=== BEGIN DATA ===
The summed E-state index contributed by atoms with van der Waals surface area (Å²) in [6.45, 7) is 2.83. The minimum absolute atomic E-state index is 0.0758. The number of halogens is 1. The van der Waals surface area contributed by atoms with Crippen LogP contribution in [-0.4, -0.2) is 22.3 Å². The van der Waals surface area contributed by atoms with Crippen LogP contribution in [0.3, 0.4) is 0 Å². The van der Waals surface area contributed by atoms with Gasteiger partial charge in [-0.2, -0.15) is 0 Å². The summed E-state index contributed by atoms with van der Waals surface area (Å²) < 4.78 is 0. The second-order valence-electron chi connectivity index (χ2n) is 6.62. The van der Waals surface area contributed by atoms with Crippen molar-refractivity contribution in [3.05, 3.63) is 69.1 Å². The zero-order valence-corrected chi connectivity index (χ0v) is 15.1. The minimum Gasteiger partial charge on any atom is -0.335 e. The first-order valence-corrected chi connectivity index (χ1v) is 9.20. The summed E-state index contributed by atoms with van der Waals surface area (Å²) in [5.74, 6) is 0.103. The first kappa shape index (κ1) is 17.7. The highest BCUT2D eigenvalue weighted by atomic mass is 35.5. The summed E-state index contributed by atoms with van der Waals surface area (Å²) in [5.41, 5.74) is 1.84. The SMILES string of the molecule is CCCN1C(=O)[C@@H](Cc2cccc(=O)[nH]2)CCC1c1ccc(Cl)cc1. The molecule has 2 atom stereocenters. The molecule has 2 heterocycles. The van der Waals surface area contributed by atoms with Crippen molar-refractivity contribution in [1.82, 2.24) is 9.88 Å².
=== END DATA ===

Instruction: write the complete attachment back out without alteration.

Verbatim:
The summed E-state index contributed by atoms with van der Waals surface area (Å²) in [6.45, 7) is 2.83. The minimum absolute atomic E-state index is 0.0758. The number of halogens is 1. The van der Waals surface area contributed by atoms with Crippen LogP contribution in [-0.4, -0.2) is 22.3 Å². The van der Waals surface area contributed by atoms with Crippen LogP contribution in [0.3, 0.4) is 0 Å². The van der Waals surface area contributed by atoms with Gasteiger partial charge in [-0.2, -0.15) is 0 Å². The summed E-state index contributed by atoms with van der Waals surface area (Å²) < 4.78 is 0. The second-order valence-electron chi connectivity index (χ2n) is 6.62. The van der Waals surface area contributed by atoms with Crippen molar-refractivity contribution in [3.05, 3.63) is 69.1 Å². The zero-order valence-corrected chi connectivity index (χ0v) is 15.1. The minimum Gasteiger partial charge on any atom is -0.335 e. The first-order valence-corrected chi connectivity index (χ1v) is 9.20. The summed E-state index contributed by atoms with van der Waals surface area (Å²) in [5.74, 6) is 0.103. The first kappa shape index (κ1) is 17.7. The highest BCUT2D eigenvalue weighted by atomic mass is 35.5. The summed E-state index contributed by atoms with van der Waals surface area (Å²) in [5.41, 5.74) is 1.84. The SMILES string of the molecule is CCCN1C(=O)[C@@H](Cc2cccc(=O)[nH]2)CCC1c1ccc(Cl)cc1. The molecule has 2 atom stereocenters. The molecule has 2 heterocycles. The van der Waals surface area contributed by atoms with Crippen molar-refractivity contribution in [1.82, 2.24) is 9.88 Å².